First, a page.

Wednesday, July 22, 2015

The True Spirit and Original Intent of Treaty 7 (Review)




















Review of The True Spirit and Original Intent of Treaty 7
McGill-Queen's University Press
(Link)

There are several historical accounts of the Treaty 7 agreement between the government and prairie First Nations but none from the perspective of the aboriginal people involved. In spite of their perceived silence, however, the elders of each nation involved have maintained an oral history of events, passing on from generation to generation many stories about the circumstances surrounding Treaty 7 and the subsequent administration of the agreement. The True Spirit and Original Intent of Treaty 7 gathers the "collective memory" of the elders about Treaty 7 to provide unique insights into a crucial historical event and the complex ways of the aboriginal people.

The True Spirit and Original Intent of Treaty 7 is based on the testimony of over 80 elders from the five First Nations involved in Treaty 7 - the Bloods, Peigans, Siksika, Stoney, and Tsuu T'ina. Their recollections highlight the grave misconceptions and misrepresentations between the two sides, due in part to inadequate interpretation and/or deliberate attempts to mislead. The elders consistently report that the treaty as they understood it was a peace treaty, not a surrender of land, and that they had agreed to "share" the land with the white newcomers in exchange for resources to establish new economies - education, medical assistance, and annuity payments.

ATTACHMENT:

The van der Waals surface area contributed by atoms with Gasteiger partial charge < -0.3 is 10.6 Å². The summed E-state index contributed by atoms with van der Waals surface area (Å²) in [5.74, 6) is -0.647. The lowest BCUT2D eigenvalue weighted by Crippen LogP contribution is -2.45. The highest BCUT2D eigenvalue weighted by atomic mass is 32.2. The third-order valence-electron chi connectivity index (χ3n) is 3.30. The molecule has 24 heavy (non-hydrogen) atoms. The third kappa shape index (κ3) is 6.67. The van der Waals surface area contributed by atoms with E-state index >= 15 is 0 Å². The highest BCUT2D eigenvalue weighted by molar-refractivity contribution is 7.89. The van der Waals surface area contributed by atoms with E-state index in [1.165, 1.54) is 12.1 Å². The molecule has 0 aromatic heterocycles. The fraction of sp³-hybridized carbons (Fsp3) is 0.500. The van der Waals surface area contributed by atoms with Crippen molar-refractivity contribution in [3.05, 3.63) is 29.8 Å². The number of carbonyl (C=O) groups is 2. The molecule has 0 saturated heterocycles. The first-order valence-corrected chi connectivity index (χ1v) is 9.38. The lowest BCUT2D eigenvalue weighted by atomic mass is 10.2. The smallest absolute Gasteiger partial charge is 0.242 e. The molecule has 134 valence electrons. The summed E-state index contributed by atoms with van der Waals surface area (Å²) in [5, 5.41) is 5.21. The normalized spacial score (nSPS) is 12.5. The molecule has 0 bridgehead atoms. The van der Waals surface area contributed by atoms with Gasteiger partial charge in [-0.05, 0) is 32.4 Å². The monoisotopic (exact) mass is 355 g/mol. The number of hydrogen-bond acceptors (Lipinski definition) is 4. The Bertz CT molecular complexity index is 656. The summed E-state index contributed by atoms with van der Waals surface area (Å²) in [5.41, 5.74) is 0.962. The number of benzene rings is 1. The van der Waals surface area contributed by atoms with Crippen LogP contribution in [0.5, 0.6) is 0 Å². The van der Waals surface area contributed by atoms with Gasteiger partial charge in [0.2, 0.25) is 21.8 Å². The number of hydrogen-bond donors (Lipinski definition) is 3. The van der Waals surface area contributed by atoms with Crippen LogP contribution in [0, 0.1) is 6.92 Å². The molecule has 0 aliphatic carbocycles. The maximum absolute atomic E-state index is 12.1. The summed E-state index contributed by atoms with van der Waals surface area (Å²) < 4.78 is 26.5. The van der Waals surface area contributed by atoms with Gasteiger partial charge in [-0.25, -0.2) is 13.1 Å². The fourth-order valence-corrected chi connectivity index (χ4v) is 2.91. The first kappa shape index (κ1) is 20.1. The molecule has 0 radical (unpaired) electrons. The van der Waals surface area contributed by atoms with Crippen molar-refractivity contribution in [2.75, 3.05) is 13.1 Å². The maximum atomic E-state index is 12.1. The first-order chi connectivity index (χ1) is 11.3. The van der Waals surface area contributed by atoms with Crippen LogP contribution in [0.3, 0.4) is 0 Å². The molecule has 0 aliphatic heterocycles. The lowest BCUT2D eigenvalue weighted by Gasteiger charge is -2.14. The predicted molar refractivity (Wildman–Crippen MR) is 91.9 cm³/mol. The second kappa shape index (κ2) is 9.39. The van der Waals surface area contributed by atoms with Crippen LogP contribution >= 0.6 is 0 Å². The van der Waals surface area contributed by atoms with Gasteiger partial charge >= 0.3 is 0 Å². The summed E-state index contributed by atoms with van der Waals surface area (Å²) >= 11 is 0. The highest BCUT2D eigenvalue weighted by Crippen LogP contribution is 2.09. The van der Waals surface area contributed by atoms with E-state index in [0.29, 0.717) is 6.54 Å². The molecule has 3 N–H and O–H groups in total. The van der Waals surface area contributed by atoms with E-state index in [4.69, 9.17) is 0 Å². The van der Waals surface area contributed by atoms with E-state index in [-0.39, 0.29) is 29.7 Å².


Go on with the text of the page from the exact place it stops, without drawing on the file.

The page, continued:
The book provides both a historical overview of Treaty 7 and an analysis of the literature on treaties generally and Treaty 7 specifically. It makes clear that different agendas, different languages, and different world views affected each side's interpretation of events.

This review of the events and interpretations surrounding Treaty 7 takes place at a time when aboriginal and indigenous peoples all over the world are re-evaluating their relationships with imperial powers. It was undertaken in good faith in hopes that it will begin a dialogue that can alter the dominant discourse of Euro-Canadian society, which has been so damaging to aboriginal people.

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